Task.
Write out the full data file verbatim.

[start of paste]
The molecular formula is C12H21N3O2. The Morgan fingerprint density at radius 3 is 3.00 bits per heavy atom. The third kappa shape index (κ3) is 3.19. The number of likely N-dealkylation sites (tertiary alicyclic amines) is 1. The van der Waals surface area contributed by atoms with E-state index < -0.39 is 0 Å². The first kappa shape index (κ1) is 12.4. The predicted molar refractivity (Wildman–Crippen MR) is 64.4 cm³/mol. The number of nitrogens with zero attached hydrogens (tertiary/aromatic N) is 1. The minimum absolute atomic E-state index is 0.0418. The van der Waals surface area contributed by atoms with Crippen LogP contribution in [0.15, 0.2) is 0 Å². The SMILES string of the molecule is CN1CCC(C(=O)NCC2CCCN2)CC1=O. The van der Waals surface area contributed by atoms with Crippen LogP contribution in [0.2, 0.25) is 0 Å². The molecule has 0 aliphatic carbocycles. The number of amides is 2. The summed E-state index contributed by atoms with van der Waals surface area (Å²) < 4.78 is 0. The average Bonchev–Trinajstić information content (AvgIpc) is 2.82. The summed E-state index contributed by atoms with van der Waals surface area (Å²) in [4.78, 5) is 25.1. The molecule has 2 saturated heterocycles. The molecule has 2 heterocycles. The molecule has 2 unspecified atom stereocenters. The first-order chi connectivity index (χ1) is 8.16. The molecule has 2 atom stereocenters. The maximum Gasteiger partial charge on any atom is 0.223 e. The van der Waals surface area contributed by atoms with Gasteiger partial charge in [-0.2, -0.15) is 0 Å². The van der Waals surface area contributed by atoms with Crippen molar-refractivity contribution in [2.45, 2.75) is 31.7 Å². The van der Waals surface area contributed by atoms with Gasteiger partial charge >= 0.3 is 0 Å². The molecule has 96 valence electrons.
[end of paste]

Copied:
The molecular formula is C12H21N3O2. The Morgan fingerprint density at radius 3 is 3.00 bits per heavy atom. The third kappa shape index (κ3) is 3.19. The number of likely N-dealkylation sites (tertiary alicyclic amines) is 1. The van der Waals surface area contributed by atoms with E-state index < -0.39 is 0 Å². The first kappa shape index (κ1) is 12.4. The predicted molar refractivity (Wildman–Crippen MR) is 64.4 cm³/mol. The number of nitrogens with zero attached hydrogens (tertiary/aromatic N) is 1. The minimum absolute atomic E-state index is 0.0418. The van der Waals surface area contributed by atoms with Crippen LogP contribution in [0.15, 0.2) is 0 Å². The SMILES string of the molecule is CN1CCC(C(=O)NCC2CCCN2)CC1=O. The van der Waals surface area contributed by atoms with Crippen LogP contribution in [0.2, 0.25) is 0 Å². The molecule has 0 aliphatic carbocycles. The number of amides is 2. The summed E-state index contributed by atoms with van der Waals surface area (Å²) < 4.78 is 0. The average Bonchev–Trinajstić information content (AvgIpc) is 2.82. The summed E-state index contributed by atoms with van der Waals surface area (Å²) in [4.78, 5) is 25.1. The molecule has 2 saturated heterocycles. The molecule has 2 heterocycles. The molecule has 2 unspecified atom stereocenters. The first-order chi connectivity index (χ1) is 8.16. The molecule has 2 atom stereocenters. The maximum Gasteiger partial charge on any atom is 0.223 e. The van der Waals surface area contributed by atoms with Gasteiger partial charge in [-0.2, -0.15) is 0 Å². The van der Waals surface area contributed by atoms with Crippen molar-refractivity contribution in [2.45, 2.75) is 31.7 Å². The van der Waals surface area contributed by atoms with Gasteiger partial charge >= 0.3 is 0 Å². The molecule has 96 valence electrons.